Suitability of temperature-sensitive transponders to measure body temperature during animal experiments required for regulatory tests

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Joachim Hartinger
Daniela Külbs
Peter Volkers
Klaus Cussler

Abstract

Body temperature is a clinical parameter in vaccine quality control to detect systemic side-effects or to monitor progression of infectious diseases. Moreover, changes in body temperature are used as clinical parameters to define humane endpoints in animal experiments. However, measuring body temperature via the rectal route can be troublesome and distressing to the animal. Non-invasive measurement methods were developed in recent years. The aim of this investigation was to study and to compare rectally measured body temperature with data obtained with implanted temperature-sensitive transponders (TST) in mice, guinea pigs, rabbits and pigs under the controlled conditions of regulatory testing.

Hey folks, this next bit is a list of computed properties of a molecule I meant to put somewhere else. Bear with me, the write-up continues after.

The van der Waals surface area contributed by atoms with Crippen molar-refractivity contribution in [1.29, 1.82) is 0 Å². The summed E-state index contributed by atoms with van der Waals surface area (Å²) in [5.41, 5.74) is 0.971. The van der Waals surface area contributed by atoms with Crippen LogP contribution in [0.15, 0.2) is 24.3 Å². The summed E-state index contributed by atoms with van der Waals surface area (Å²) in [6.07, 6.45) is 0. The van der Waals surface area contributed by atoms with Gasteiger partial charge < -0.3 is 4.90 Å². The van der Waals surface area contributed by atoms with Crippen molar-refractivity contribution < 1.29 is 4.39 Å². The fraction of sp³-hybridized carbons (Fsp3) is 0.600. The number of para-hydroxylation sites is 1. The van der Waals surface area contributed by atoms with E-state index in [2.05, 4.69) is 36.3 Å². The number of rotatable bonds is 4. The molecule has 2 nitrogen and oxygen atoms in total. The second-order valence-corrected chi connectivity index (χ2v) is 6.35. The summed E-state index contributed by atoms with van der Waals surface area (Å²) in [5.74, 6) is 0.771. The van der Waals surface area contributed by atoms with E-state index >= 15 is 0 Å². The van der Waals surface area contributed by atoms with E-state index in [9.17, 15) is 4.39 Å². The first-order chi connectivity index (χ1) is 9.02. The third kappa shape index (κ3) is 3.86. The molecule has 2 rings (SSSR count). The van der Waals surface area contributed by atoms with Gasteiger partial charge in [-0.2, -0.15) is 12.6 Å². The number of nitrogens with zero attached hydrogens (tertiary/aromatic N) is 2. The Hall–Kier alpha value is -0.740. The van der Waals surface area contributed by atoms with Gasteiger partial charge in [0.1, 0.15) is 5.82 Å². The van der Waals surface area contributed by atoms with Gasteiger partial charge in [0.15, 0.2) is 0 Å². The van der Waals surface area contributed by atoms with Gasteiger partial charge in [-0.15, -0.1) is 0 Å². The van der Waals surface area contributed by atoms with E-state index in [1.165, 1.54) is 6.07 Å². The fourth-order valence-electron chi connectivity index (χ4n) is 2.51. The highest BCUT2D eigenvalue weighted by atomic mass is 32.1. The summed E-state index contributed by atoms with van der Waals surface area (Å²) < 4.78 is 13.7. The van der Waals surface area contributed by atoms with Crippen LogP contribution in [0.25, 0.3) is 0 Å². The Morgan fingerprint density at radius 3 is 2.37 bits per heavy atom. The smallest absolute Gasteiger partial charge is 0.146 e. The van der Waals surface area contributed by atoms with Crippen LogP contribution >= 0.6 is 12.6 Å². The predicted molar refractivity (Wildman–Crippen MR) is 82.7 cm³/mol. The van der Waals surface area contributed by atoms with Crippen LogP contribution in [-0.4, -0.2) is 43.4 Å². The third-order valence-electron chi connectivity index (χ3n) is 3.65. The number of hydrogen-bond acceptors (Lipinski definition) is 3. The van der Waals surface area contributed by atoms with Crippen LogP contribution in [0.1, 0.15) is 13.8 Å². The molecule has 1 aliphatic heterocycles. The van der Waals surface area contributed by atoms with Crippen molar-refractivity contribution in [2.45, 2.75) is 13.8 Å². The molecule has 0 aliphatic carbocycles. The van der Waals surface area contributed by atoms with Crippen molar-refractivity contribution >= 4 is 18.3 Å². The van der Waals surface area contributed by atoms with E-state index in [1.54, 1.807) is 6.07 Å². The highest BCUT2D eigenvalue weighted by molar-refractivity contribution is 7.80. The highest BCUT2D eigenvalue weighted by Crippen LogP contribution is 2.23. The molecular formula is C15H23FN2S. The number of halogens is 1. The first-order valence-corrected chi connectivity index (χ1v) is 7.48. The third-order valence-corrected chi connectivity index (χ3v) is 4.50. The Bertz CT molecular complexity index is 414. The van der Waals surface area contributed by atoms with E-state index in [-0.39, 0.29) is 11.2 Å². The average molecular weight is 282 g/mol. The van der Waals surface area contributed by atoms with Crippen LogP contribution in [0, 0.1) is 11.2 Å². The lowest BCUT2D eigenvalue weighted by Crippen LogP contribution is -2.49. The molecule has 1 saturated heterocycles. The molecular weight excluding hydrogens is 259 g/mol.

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How to Cite
Hartinger, J., Külbs, D., Volkers, P. and Cussler, K. (2003) “Suitability of temperature-sensitive transponders to measure body temperature during animal experiments required for regulatory tests”, ALTEX - Alternatives to animal experimentation, 20(2), pp. 65–70. Available at: https://altex.org/index.php/altex/article/view/1046 (Accessed: 18 August 2022).
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